Is Your Self-Worth in Question? How to Avoid Comparison Traps

From the Show: Naturally Savvy
Summary: It's hard NOT to compare yourself to models in magazines, even if you know they've been nipped, tucked and airbrushed to Barbie status.
Air Date: 4/1/15
Duration: 10
Host: Andrea Donsky, RHN and Lisa Davis, MPH
Guest Bio: Alexandra Jamieson, Certified Holistic Health Counselor
Alexandra-JamiesonAlexandra Jamieson is a Certified Holistic Health Counselor, food blogger, and professional gourmet chef. Part of the dynamic duo behind the award-winning 2004 documentary Super Size Me, Alexandra has appeared on Oprah, CNN, and MSNBC, among others. She is the author of Vegan Cooking for Dummies (Wiley, 2010), Living Vegan for Dummies (Wiley, 2009), and The Great American Detox Diet (Macmillan, 2006). Alexandra offers one-on-one and group coaching sessions aimed at leading healthier, fuller lifestyles. She resides in Brooklyn, New York.
Is Your Self-Worth in Question? How to Avoid Comparison Traps
Related Article
It's hard NOT to compare yourself to the models in magazines, even if you know they've been nipped, tucked and airbrushed to Barbie status. 

Comparisons like these are natural. In fact, according to Alexandra Jamieson, Certified Holistic Health Counselor, it's part of our evolutionary process.

The tricky part is that comparing yourself to others can have a dark side.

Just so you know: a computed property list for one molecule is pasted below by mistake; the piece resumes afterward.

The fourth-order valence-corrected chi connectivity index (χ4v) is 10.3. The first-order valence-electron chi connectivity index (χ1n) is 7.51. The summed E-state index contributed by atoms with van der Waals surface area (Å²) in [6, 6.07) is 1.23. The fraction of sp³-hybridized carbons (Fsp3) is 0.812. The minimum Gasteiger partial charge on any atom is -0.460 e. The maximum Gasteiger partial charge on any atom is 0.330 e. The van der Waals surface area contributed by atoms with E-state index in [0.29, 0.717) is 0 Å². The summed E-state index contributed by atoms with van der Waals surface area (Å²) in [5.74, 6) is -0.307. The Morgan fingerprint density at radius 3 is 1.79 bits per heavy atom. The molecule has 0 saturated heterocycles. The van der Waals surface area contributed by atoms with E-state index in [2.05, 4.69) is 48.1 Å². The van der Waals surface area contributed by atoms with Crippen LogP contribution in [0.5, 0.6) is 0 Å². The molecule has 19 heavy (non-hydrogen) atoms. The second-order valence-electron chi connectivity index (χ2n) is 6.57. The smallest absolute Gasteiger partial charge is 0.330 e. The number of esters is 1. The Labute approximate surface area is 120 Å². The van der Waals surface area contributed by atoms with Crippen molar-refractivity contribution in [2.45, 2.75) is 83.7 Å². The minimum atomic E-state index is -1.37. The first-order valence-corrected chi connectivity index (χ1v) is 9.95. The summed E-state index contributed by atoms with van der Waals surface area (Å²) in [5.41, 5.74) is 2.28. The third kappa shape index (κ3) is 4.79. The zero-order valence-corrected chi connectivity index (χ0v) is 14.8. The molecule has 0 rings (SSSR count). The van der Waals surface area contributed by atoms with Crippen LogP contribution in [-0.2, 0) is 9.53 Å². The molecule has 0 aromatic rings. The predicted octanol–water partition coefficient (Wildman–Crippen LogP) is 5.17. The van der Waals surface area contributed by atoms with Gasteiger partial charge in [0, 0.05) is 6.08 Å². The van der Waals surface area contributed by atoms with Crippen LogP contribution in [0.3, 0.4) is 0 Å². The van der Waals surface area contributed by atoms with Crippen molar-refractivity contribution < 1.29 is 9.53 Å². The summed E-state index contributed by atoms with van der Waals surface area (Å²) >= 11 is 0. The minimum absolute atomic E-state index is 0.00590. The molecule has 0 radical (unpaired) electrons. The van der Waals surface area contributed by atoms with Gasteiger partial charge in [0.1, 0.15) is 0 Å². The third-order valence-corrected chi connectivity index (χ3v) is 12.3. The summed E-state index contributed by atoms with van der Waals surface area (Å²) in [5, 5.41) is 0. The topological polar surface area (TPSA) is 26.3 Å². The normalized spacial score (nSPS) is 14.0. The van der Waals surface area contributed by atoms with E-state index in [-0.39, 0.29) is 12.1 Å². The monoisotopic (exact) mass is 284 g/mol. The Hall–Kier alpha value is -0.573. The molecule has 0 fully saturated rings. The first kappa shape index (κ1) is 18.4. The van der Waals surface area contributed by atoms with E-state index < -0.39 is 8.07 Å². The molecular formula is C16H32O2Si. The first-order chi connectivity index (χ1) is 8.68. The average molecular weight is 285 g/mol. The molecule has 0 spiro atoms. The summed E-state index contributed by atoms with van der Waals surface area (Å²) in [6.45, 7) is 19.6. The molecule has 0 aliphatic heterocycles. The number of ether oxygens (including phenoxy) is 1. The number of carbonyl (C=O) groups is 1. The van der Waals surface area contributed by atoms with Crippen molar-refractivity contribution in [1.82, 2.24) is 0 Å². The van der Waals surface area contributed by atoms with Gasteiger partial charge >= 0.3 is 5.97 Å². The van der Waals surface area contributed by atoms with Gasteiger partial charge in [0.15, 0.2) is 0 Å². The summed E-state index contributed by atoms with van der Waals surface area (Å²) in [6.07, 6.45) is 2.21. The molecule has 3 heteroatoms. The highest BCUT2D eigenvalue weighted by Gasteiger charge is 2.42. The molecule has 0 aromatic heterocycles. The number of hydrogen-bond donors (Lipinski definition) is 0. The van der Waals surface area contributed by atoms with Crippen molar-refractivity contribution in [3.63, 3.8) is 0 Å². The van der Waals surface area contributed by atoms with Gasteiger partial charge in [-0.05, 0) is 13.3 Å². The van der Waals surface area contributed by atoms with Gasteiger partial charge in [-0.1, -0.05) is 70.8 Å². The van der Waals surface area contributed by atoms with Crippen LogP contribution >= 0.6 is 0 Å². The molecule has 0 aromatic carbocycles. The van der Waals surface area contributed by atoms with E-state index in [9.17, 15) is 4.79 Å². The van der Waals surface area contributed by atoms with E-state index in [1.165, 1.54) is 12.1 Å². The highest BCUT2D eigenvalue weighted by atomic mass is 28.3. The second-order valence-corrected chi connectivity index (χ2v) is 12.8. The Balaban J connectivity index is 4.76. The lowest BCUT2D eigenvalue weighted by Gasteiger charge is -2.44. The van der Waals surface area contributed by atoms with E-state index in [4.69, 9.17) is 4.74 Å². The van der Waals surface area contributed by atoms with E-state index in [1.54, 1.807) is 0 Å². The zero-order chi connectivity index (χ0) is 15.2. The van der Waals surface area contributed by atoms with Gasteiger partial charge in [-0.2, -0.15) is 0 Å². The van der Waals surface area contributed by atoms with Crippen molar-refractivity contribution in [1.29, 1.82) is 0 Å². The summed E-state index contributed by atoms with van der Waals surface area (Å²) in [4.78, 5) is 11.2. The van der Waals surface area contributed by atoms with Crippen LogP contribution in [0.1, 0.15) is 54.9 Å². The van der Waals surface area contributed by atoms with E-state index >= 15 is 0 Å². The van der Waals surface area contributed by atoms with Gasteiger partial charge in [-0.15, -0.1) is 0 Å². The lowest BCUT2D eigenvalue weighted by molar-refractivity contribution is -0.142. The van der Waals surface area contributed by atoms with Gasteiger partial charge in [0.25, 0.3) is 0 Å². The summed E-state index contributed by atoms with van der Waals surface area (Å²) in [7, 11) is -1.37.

Jamieson says there is a theory, called the social comparison theory, which purports that you determine your own social and personal worth based on how you think you stack up against others. In effect, you're constantly making self-evaluations across a myriad of domains, including attractiveness, intelligence, and success.

With the rise of social media outlets (Facebook, Twitter, Instagram, Pinterest), as well as reality television, it's really difficult to pull apart what's true and what is just "mind chatter."

Unfortunately, this mind chatter can have negative consequences for your self-worth, confidence and even your physical health. A  recent study showed that one out of three people reported feelings of envy, misery, and loneliness after spending time looking at friends' Facebook profiles.

What are some ways you can begin to have more awareness about these negative comparison traps?

If you find yourself feeling bad or sad after viewing certain people's profiles, just unfollow them. There's no harm in that, and it will save you from feeling that perpetual shame... which, if you're a woman, you probably already have enough of.

Remind yourself (and your kids) to be aware and conscious of when you start to make those negative comparisons. 

Finally, follow these social media "rules" to help protect your own confidence:

  • Stay off social media when you're sad or depressed.
  • If your child appears to be down or sad, do a non-social media activity with them.
  • Go in with a plan: what are you going to look at, specifically? 
  • Give yourself a time limit and stick with it.

In the accompanying audio segment, Alexandra Jamieson discusses why comparing yourself to others can be dangerous, as well as simple ways to prevent falling into comparison traps.
Sylvia Anderson

Originally from Minnesota, Sylvia moved to California for the sun, sand and warm temperatures. She graduated from the University of Minnesota with a degree in English and Communications, both of which she has put to good use in her work with RadioMD as Senior Editor.